Arun has in an earlier post already drawn attention to certain views about what Verdict 2009 means. I found two comments which are very interesting. The first is by Ashis Nandy in the latest Tehelka titled "End of Arrogance-The Hour of the Untamed Cosmopolitan" (here). The second is the Editorial comment in the latest EPW titled "Myths and Hypotheses" (here). The EPW editorial cautions against jumping to conclusions about the meaning behind the verdict. It merely identifies a few issues that need to be reflected upon for a period of time to achieve meaningful theorisation. The editorial is one of the most balanced commentaries so far on the results.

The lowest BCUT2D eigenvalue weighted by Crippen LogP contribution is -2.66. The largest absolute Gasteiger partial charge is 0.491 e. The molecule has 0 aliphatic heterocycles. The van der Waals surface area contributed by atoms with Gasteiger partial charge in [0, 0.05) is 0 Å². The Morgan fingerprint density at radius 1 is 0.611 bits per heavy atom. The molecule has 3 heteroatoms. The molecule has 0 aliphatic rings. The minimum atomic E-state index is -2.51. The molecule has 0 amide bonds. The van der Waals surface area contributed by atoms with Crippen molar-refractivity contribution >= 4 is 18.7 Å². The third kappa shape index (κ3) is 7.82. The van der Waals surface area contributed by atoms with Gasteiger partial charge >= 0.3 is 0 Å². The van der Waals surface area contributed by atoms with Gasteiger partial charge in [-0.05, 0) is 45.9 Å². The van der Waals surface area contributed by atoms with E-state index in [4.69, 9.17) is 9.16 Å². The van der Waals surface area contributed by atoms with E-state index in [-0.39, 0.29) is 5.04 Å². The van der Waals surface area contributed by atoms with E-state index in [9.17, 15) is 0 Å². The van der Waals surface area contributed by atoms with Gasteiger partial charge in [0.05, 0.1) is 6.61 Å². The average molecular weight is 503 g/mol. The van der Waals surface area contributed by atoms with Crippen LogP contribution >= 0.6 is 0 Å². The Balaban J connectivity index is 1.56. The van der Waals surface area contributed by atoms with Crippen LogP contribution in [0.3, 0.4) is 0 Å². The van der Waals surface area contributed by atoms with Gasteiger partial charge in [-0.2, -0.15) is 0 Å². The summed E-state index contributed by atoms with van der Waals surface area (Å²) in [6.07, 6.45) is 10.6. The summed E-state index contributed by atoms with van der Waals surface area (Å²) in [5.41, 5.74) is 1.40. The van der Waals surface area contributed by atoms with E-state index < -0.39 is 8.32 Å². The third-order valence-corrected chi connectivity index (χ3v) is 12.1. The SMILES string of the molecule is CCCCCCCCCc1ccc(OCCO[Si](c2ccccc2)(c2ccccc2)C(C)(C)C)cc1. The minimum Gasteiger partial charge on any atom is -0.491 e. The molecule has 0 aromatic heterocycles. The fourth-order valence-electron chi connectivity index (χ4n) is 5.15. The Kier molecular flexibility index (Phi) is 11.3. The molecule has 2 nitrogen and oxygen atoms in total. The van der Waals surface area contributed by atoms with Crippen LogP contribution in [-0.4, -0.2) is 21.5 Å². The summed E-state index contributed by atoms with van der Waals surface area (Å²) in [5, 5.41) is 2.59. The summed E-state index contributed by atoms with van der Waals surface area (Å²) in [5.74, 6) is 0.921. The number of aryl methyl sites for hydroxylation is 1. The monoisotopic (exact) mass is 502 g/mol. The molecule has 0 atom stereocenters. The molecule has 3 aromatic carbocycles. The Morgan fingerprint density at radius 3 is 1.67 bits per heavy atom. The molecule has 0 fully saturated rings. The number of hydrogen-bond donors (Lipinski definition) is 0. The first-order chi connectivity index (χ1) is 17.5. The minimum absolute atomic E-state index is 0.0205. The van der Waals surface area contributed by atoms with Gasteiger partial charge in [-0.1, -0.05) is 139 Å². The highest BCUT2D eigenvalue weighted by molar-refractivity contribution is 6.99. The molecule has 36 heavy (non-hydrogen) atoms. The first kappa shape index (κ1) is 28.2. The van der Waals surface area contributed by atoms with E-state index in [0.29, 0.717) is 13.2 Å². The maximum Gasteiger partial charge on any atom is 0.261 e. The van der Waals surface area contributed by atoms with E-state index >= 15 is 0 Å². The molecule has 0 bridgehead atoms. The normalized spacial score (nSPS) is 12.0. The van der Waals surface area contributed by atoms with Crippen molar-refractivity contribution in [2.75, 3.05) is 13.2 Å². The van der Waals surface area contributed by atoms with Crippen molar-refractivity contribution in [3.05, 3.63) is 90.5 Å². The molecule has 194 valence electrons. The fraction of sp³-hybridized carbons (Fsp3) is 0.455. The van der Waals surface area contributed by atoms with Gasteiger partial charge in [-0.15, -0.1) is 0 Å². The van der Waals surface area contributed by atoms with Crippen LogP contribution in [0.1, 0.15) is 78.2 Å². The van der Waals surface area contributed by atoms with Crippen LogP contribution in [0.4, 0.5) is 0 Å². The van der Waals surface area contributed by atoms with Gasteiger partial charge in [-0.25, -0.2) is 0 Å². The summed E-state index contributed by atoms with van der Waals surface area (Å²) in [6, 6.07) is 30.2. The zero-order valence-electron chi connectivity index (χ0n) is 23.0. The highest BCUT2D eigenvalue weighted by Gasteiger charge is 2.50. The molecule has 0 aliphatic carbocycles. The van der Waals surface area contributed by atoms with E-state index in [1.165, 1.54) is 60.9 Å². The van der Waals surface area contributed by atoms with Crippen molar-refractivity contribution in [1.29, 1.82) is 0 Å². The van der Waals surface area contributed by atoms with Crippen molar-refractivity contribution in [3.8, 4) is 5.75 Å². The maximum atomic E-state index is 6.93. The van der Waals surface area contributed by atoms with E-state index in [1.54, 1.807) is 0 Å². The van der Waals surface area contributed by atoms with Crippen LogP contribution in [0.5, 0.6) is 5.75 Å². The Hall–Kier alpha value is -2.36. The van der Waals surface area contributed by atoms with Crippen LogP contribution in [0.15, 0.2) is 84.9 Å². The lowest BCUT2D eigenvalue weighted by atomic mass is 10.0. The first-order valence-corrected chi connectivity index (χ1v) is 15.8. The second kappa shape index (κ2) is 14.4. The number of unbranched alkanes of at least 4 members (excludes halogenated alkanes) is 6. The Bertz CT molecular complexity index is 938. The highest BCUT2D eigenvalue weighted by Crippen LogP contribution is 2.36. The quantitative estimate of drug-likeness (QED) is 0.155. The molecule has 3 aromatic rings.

Ashis Nandy's piece is more "conclusive" than the EPW editorial, but he makes some important points not only on the nature of India's politics but also on the nature of Indian society. He believes that India's diversity has been asserted through this result, in addition to the rejection of arrogance. While caste remains important, it is not the decisive factor because of the assertion of a number of castes. This last point is very interesting and was also borne out in a survey that DAKSH (a NGO, I work with) carried out in 2008 in Karnataka. The majority of the respondents said that caste was not an important criteria for them when choosing their representative in an election. While we dismissed this initially as a problem in the manner the survey was executed, discussions with sociologists revealed that in no constituency can a single caste determine the result on its own. A combination of castes have to vote for a candidate to win. Further, invariably there will be multiple candidates from the same caste resulting in a split of the caste votes. Leaving that point for a later and more detailed discussion, I think that both the EPW and the Ashis Nandy articles make a more realistic and sober assessment of the election verdict unlike various other gushing reviews. Among the gushing reviews, I found Fareed Zakaria's views the most astounding and far fetched. On CNN-IBN, just after the elections, he claimed that the result was an indication of India embracing modernity! I do not find any written pieces where he makes the same claim, although he does claim that the results are India's coming-out party in his piece in Newsweek (here), which is a more sober assessment.